“To think we can overcome the laws of mathematics by growing exponentially, forever, is incredibly naive.”

    So you’ve not got to the components of GDP in your course yet then?

    You know, “the *value* of goods and services at market prices” thing?

    It is most assuredly true (as I have written a number of times and in a number of places) that there are physical limits to physical growth. But that does not mean that there are physical limits to economic growth: for we are measuring the value, not the tonnage.

    Dear God, even Herman Daly gets this point: why don’t you?

  4. but there’s no talk of when the reservoir will run out completely.

    Because we’ll have a water substitute by then. Or be able to produce it by desalinating seawater. Or some other technique that means that reservoirs are either no longer around or no longer used for storage of drinking water.

    Note for the usual suspects – not my analogy, so apologies for extending it not quite to breaking point.

  5. Larry, using oil as an example it’s true we don’t create the crude oil resource. It was created using natural processes over millions of years. But we do create refined oil (petrol, diesel, etc.) with the help of technology.

    As the resource of crude oil got more limited (constrained) the technology to extract it has also progressed. So to start with it was only possible to drill for oil on land. Now we can drill for oil in the middle of the sea using huge floating concrete structures.

  6. “We do not “create” them, not as most people understand the word.”

    Electromagnetic spectrum.

    A very valuable resource, billions of dollars changes hands to obtain the right to use the most valuable parts of it. A created resource.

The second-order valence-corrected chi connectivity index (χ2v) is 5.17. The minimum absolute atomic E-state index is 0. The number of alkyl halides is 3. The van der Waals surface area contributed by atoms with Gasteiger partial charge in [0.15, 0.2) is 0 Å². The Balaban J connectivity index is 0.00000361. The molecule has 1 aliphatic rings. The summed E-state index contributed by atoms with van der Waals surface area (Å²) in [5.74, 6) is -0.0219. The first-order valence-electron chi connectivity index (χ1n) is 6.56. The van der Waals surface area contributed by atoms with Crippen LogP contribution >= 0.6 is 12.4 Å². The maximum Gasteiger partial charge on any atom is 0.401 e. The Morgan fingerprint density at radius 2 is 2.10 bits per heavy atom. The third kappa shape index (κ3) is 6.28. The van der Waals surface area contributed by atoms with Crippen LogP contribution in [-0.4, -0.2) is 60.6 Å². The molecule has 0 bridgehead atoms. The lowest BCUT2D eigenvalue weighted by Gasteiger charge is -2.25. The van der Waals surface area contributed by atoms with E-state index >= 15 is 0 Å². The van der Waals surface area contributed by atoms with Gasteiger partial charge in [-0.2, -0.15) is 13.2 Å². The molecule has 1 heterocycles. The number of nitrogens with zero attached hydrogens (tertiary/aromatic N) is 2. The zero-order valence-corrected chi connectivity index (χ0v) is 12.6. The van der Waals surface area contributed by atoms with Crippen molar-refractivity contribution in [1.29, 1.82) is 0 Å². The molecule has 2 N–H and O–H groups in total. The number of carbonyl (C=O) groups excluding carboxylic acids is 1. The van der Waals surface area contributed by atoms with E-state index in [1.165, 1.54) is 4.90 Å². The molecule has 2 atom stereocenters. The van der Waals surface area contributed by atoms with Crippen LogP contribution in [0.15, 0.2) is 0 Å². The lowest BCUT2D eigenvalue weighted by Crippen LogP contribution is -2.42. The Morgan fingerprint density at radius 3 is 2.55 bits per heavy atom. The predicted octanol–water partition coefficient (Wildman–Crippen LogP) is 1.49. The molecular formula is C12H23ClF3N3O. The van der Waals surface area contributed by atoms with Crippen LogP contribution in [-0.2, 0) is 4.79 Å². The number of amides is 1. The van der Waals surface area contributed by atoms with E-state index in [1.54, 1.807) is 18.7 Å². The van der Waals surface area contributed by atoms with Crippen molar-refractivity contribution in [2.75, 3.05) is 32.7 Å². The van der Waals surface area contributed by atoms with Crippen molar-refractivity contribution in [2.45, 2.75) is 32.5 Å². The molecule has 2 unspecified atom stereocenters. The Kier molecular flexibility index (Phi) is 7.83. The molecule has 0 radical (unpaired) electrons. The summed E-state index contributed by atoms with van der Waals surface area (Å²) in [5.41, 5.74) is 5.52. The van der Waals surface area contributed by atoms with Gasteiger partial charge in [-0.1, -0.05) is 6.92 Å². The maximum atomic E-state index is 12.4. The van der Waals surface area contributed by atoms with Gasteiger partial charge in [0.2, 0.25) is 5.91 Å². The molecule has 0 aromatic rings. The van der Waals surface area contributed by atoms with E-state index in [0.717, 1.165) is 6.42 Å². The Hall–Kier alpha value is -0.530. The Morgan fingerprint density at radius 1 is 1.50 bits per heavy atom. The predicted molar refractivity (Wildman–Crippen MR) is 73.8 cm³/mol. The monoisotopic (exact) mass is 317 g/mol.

7. SadButMadLad, I don’t disagree with any of that that. We create things out of the resource. We create ways to extract the resource. We don’t create the resource.

    A. No. The electomagnetic spectrum has been around since the big bang. And humans have been using “the most valuable parts of it” since the evolution of the eyeball. No-one created it.

  8. SE,

    But this is an assertion. It’s possible we will find a water substitute, but we can’t rely on it.

    Check here:

    http://www.tedauch.com/2010/05/21/forget-peak-oiltry-peak-n-p-and-k/

    There is evidence that certain resources are running out. I’m not happy about this, but denying it on the grounds that there just has to be a miracle breakthrough before we run out seems spurious at best.

    I mean, economists apply opportunity costs to everything – why not growth itself?

    Tim adds: “I mean, economists apply opportunity costs to everything – why not growth itself?”

    Sure, why not? Do remember to use economic methods of analysis in your analysis. But the idea? Sure, right on!

    Now, my answer is that current average global GDP per capita is around $8,000. We need that to be higher for all to live as we all would wish all could.

    Yours is…….?

  9. It’s possible we will find a water substitute, but we can’t rely on it.

    Oh, dear. But, but, but …

    We have got mass desalination plants supporting large populations. Different substitution. Market economics rather than central planning.

    Sighs.

  10. Tim, I won’t discuss what I think GDPPC should be as it’s a red herring. But if you agree there are limits to growth then we have nothing to argue about.

    SE,

    I’m glad you have such faith in future outcomes that you can’t possibly know about. But I do not.

  11. when I sudied economics, we learned of the short run, the long run and the very long run. Have these concepts been forgotten?

  12. I’m glad you have such faith in future outcomes that you can’t possibly know about. But I do not.

    I appreciate you don’t get out much – you’ve got so many lectures to ignore. But we already have mass desalination plants supporting large populations. It’s not a future technology.

  13. The argument that “we have always overcome resource constraints in the past, therefore we always will in the future” works until it doesn’t.